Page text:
All is not lost of course. There is still the Mace Ranch Innovation Proposal. Nishi, while being modest in terms of innovation square footage, still has a fighting chance to win a Measure R vote.
There are also some internal options that figure to inject tax revenue down the line. One is the Hotel Conference Center that was pushed forward last week by the Planning Commission. The other is the Panattoni Business Park. And there are the startup efforts like Pollinate Davis and Davis Roots.
But in terms of property tax and sales tax generating projects, those were always going to be the innovation parks. A big question going forward is whether the council will put a Measure R vote on the June 2016 ballot next to their own candidacies.
Delaying the project, to late 2016 or 2017, delays the build out of the parks. We could reasonably be looking at these projects not breaking ground for two, three, even four years from now – even if they should pass a Measure R vote. That pushes meaningful taxes out potentially ten years or so.
There has been a lot of talk about economic development as the savior for the city, but even if that is true, we have pushed the time horizon out far enough that, realistically, we are looking at ten years at best before such revenue starts to help us – and if you looked at the projections lately, you would see that we need a lot of help before then.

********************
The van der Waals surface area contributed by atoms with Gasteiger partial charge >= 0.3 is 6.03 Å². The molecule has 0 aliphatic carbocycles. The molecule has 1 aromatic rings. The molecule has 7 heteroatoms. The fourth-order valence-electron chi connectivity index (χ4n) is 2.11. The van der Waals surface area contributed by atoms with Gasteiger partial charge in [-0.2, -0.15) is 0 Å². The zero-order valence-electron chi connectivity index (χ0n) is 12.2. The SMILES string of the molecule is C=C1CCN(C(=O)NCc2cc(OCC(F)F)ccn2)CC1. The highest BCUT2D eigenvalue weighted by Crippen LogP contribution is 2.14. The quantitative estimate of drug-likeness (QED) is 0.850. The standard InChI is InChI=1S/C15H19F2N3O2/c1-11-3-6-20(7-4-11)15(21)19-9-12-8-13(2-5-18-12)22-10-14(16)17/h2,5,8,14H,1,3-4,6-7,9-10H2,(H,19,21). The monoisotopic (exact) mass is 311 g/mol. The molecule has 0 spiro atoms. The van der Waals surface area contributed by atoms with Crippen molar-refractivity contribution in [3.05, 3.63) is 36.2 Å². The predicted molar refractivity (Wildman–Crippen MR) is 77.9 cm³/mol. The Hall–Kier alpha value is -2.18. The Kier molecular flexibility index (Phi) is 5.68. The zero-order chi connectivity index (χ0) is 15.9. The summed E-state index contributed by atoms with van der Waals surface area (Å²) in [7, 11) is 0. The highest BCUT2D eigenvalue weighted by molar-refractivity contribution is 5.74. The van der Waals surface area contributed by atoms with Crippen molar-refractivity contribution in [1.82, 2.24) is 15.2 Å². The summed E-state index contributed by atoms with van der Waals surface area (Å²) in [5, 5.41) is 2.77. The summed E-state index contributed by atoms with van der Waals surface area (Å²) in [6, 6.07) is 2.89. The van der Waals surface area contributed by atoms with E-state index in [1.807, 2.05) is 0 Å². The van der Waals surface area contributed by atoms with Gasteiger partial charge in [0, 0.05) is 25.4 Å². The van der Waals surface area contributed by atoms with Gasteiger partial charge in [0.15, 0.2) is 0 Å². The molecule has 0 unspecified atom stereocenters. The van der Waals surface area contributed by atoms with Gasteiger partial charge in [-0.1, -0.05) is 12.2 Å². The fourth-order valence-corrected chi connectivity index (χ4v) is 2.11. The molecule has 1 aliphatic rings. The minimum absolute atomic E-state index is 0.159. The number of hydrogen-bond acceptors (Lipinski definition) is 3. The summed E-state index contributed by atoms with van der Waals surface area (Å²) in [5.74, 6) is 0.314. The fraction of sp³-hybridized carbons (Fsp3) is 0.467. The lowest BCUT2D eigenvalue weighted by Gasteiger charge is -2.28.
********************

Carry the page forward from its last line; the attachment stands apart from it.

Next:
Given all of that, should we be thinking about asking voters to approve a tax for a sports park? I do agree that such facilities are beneficial to the community – however, I would prefer to see it privately financed, privately run, and the operating expenses privately managed. If that happens, it is a win-win situation for the community.
But any talk of using tax dollars for a Sports Parks, even in a separate vote, diverts us from the current pressing needs which are quite serious and have implications that go well beyond sports facilities.
—David M. Greenwald reporting